Advanced Accelerator Concepts for Strong Field Interaction Simulated with the Plasma-Simulation-Code (Aacsfi-PSC)

Principal Investigator:
Hartmut Ruhl

Faculty of Physics, University of Munich (Germany)

Local Project ID:

HPC Platform used:
SuperMUC (LRZ)

Date published:



Due to the AWAKE project at CERN there is a great interest in proton driven wakefield generation, as they are considered to be a promising way of accelerating electrons to the TeV scale. This is investigated using carefully planned Particle-In-Cell (PIC) simulations at the cutting edge of high performance computing technology. At the same time the ELI-NP project is gaining momentum. ELI-NP promises to become an ultra-high field laser facility where novel high-field experiments can be carried out. Also in this project the interaction of short and ultra-intense laser pulses with ultra-thin foils and nano targets in cooperation with J. Schreiber and L. Veisz at the Max Planck Institute of Quantum Optics is studied. The resulting generation of fast particles in the MeV up to GeV range as well as strong electro-magnetic radiation can be employed in fundamental science and medical applications.

In both cases a detailed understanding of the expected physics, backed up by in-silico experiments, is needed and can strongly increase the return on the investment. Further results in laser driven proton acceleration can potentially help to cut costs in the order of €100M for cancer therapy centers by a factor of ten

Results and Methods.

The Plasma-Simulation-Code (PSC) is a general purpose framework to solve the extended Maxwell-Vlasov-Boltzmann system of equations via the PIC approach [1]. Recent extensions comprise the self-field effects of radiation and electron-positron pair production in strong fields. The original FORTRAN version evolved to a modern modularized C simulation framework supporting bindings to FORTRAN as well as C/CUDA and features selectable field and particle pushers. The PIC approach is well-known for its good scaling capability via configuration space parallelization. A Hilbert-Peano space filling curve is used for efficient, dynamic and adaptive load and memory balancing allowing for complex and dynamic geometries.


In the AWAKE project the interaction of a 450 GeV proton beam of the SPS pre-accelerator at CERN with a 10 m long plasma is studied (Fig. 1). The required resolution is on the µm scale and therefore 735 billion grid cells are necessary (Fig. 3). Moving window technology allows for reducing the active memory footprint and the costs to about 3% of the total simulation, but it still takes several weeks on a large fraction of SuperMUC. A minimum of 10 full output steps produce around 300 TB. The researchers were able to demonstrate via a full 3D kinetic simulation that a maximum acceleration field of 700 MV is generated (Fig. 2), in accordance with 2D cylindrically symmetric codes [3], and therefore showing that PIC represents the physics correctly while opening research possibilities to important effects like beam filamentation.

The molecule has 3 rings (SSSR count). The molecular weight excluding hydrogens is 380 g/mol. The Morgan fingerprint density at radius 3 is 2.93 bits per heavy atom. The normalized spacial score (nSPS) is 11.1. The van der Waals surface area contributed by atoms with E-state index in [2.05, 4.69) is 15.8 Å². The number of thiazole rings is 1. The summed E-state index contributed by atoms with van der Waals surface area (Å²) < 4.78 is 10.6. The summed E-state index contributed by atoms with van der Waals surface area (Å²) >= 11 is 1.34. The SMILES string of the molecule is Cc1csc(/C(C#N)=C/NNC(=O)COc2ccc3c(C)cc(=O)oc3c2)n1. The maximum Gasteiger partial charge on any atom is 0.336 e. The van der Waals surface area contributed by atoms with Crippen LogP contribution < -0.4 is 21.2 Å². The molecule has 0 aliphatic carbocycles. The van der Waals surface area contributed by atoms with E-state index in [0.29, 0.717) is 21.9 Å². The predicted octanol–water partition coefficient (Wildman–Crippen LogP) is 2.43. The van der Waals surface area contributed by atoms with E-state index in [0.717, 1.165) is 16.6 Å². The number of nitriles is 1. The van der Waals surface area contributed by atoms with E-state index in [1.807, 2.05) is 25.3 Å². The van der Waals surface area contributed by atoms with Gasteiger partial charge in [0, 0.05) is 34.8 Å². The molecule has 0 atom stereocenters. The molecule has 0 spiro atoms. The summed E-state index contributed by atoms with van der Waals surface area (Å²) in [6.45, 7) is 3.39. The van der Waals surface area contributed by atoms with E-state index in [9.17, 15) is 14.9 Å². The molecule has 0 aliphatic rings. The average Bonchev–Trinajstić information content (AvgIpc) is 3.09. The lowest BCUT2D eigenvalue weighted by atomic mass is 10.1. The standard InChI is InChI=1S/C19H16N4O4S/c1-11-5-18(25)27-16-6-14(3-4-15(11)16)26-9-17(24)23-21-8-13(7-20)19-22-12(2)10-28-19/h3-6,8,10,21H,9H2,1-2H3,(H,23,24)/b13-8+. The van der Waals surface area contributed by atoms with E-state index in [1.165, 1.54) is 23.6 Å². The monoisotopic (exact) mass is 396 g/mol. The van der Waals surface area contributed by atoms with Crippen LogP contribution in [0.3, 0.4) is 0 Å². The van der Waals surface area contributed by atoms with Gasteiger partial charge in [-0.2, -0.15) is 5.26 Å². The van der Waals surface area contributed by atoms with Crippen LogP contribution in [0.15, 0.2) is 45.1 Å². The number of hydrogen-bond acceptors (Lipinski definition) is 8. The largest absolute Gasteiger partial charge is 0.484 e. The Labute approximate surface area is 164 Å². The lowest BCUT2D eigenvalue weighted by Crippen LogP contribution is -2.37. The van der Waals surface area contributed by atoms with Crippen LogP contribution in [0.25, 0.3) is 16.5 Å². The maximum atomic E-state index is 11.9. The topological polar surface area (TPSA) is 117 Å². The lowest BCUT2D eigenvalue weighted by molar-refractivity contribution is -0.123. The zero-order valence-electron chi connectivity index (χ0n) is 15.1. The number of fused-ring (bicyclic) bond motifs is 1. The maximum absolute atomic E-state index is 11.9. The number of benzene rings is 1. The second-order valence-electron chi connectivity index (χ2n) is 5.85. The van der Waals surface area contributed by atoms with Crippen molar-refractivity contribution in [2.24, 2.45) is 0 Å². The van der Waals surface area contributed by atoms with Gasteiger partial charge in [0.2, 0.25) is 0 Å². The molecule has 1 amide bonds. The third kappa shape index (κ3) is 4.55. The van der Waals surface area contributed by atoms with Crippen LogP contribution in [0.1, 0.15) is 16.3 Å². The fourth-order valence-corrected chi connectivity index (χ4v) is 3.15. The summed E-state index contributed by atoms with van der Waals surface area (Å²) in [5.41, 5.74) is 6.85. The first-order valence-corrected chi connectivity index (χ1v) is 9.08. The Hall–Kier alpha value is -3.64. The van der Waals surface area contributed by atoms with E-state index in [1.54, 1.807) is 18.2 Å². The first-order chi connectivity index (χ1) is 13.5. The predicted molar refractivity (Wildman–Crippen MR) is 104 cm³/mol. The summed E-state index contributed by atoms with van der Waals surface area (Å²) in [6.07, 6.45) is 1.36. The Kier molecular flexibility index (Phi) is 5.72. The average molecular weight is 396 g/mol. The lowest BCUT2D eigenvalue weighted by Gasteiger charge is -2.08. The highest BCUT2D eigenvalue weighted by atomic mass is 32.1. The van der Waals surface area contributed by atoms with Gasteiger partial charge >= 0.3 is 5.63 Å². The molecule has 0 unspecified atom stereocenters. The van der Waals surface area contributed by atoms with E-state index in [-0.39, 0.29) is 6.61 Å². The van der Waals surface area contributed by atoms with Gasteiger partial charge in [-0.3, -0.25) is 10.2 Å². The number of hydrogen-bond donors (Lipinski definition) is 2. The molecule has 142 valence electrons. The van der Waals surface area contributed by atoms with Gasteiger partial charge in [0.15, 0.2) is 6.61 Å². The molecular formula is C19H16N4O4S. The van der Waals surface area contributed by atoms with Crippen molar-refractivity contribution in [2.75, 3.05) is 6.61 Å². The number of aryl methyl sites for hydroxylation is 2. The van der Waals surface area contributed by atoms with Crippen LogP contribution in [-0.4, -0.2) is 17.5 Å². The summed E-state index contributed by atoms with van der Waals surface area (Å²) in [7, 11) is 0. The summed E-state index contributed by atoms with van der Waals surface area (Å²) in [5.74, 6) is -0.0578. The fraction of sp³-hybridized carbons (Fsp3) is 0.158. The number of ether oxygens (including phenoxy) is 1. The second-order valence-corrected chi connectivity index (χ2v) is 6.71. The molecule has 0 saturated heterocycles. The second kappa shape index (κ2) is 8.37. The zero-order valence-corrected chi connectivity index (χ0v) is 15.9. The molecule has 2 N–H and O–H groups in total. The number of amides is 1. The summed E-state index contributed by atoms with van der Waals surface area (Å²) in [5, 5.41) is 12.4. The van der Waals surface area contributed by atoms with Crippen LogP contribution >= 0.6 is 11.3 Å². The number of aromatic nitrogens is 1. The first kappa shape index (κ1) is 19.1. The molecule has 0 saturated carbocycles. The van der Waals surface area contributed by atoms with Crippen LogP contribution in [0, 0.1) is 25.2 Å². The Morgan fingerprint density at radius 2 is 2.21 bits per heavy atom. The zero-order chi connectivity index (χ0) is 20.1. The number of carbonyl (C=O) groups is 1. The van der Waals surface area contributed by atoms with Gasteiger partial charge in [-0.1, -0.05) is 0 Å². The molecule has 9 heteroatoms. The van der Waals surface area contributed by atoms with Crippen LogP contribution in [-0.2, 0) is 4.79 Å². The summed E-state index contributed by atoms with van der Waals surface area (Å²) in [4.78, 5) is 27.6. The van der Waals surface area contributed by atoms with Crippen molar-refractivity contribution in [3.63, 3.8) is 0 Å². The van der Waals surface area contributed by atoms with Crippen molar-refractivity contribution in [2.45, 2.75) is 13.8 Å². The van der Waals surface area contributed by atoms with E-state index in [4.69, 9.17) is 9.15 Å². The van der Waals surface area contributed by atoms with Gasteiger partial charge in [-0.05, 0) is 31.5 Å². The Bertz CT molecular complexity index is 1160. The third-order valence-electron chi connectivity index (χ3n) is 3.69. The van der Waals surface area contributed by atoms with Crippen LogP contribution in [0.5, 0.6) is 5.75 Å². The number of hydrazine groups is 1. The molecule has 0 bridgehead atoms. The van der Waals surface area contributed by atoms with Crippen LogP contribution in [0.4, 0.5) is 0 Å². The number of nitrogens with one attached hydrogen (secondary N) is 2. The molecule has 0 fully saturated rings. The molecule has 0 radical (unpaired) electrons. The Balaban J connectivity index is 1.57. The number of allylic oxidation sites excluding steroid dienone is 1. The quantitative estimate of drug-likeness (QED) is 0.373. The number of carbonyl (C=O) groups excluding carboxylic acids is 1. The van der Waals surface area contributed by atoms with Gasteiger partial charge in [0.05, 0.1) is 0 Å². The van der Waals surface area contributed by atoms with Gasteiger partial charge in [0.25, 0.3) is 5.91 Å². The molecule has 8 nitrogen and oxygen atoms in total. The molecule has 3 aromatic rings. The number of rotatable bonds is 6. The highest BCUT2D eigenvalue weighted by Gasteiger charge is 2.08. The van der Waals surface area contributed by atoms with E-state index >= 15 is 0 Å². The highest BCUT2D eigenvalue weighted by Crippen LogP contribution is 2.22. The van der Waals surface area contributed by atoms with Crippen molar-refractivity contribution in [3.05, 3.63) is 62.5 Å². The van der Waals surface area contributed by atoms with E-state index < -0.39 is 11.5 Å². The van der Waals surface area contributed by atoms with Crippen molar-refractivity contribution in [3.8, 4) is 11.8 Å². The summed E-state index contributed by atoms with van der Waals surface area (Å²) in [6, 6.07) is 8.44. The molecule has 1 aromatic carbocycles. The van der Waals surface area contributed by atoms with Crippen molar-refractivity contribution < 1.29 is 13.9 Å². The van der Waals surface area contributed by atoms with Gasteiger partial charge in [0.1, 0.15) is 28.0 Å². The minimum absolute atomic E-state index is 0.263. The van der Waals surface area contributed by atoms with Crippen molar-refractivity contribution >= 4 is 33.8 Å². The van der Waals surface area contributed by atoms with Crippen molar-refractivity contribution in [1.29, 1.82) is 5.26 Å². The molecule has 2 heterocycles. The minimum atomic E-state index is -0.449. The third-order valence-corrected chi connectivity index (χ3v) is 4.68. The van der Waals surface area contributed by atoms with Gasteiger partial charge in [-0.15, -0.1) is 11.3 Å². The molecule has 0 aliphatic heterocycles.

Ultra-thin foils and nano targets

This project part aims for new particle as well as light sources. To produce atto-second X-ray pulses (AXP) via high harmonic generation (Fig. 3) of few cycle laser pulses enormous resolutions are necessary. E.g. the main simulation requires 2 nm resolution for a (16 µm)3box. Therefore 512 billion simultaneous grid cells (half a trillion) are necessary, that need up to 120 TB of main memory. The simulation took 30 hours on 16 islands (131,072 cores) of SuperMUC phase 1, i.e. four million core hours. Despite heavy inline data reduction still 100 TB of output data were generated and the frequent checkpoints of 30 TB were written with 105GB/s average I/O-throughput.

For Ion acceleration low emittance and high conversion efficiency from laser energy to fast ions are desirable. As the focus is not to resolve the electro-magnetic high harmonics, lower resolutions and therefore 105 core hours per shot are sufficient to cover the relevant physics.

The removal of electrons in the form of fs-bunches was studied as well as the subsequent Coulomb explosion, producing fast ions (up to 90 MeV for protons, 120 MeV for carbon, Fig. 4) with a very directed angular distribution. However, to develop better experimental designs a larger series of runs was carried out. Each run used 7168 cores for 12 hours and 5-10 TB disk space.

On-going Research/Outlook

It is expected that the researchers' methods used in plasma physics (many body interaction with radiation) will be more and more adapted for medical diagnostics and treatments. For this research field we expect centimeter sized volumes with necessary resolutions of tens of micro meters resulting in boxes of >1012 voxels (100-200 TB) on a regular basis. In consequence the demand for computing time and especially for data storage and data handling capacities will also increase significantly.

Research Team:

Karl-Ulrich Bamberg, Patrick Böhl, Fabian Deutschmann, Constantin Klier, Nils Moschüring, Viktoria Pauw, Hartmut Ruhl (PI). 

Projekt Partners:

AWAKE Collaboration (CERN), Max Planck Institute of Quantum Optics (MPQ), ELI-NP

References and Links:

[1] www.plasma-simulation-code.net
[2] Pauw, Ostermayr, Bamberg et al 2016, NIMA Section-A (10.1016/j.nima.2016.02.012)
[3] Caldwell & Lotov 2011, Phys. Plasmas 18, 103101
[4] http://aip.scitation.org/doi/10.1063/1.4986399

Scientific Contact:

Karl-Ulrich Bamberg
Ludwig-Maximilians-Universität München
Arnold-Sommerfeld-Center (ASC)
Computational & Plasma Physics
Theresienstr. 37, D-80333 München (Germany)
e-mail: Karl-Ulrich.Bamberg [at] physik.uni-muenchen.de